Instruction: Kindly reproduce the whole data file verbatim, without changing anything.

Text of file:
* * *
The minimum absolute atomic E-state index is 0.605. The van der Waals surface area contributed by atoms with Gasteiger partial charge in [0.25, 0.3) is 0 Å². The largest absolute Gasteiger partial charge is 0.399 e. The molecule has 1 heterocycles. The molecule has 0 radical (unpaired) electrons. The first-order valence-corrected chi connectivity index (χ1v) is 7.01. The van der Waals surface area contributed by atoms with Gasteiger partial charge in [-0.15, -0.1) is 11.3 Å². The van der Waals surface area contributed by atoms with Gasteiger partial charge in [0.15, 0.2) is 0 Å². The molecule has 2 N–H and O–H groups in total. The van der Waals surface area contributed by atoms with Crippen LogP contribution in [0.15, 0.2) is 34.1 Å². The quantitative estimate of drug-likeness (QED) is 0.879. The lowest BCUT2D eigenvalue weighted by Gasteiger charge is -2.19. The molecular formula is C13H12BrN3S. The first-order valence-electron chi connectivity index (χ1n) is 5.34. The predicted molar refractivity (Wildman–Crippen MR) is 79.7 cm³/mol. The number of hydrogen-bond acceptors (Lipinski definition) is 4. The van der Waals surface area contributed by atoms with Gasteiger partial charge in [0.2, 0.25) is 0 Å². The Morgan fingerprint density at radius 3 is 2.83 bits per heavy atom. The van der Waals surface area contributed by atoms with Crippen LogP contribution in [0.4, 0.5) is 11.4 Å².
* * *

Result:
The minimum absolute atomic E-state index is 0.605. The van der Waals surface area contributed by atoms with Gasteiger partial charge in [0.25, 0.3) is 0 Å². The largest absolute Gasteiger partial charge is 0.399 e. The molecule has 1 heterocycles. The molecule has 0 radical (unpaired) electrons. The first-order valence-corrected chi connectivity index (χ1v) is 7.01. The van der Waals surface area contributed by atoms with Gasteiger partial charge in [-0.15, -0.1) is 11.3 Å². The van der Waals surface area contributed by atoms with Gasteiger partial charge in [0.15, 0.2) is 0 Å². The molecule has 2 N–H and O–H groups in total. The van der Waals surface area contributed by atoms with Crippen LogP contribution in [0.15, 0.2) is 34.1 Å². The quantitative estimate of drug-likeness (QED) is 0.879. The lowest BCUT2D eigenvalue weighted by Gasteiger charge is -2.19. The molecular formula is C13H12BrN3S. The first-order valence-electron chi connectivity index (χ1n) is 5.34. The predicted molar refractivity (Wildman–Crippen MR) is 79.7 cm³/mol. The number of hydrogen-bond acceptors (Lipinski definition) is 4. The van der Waals surface area contributed by atoms with Gasteiger partial charge in [0.2, 0.25) is 0 Å². The Morgan fingerprint density at radius 3 is 2.83 bits per heavy atom. The van der Waals surface area contributed by atoms with Crippen LogP contribution in [0.4, 0.5) is 11.4 Å².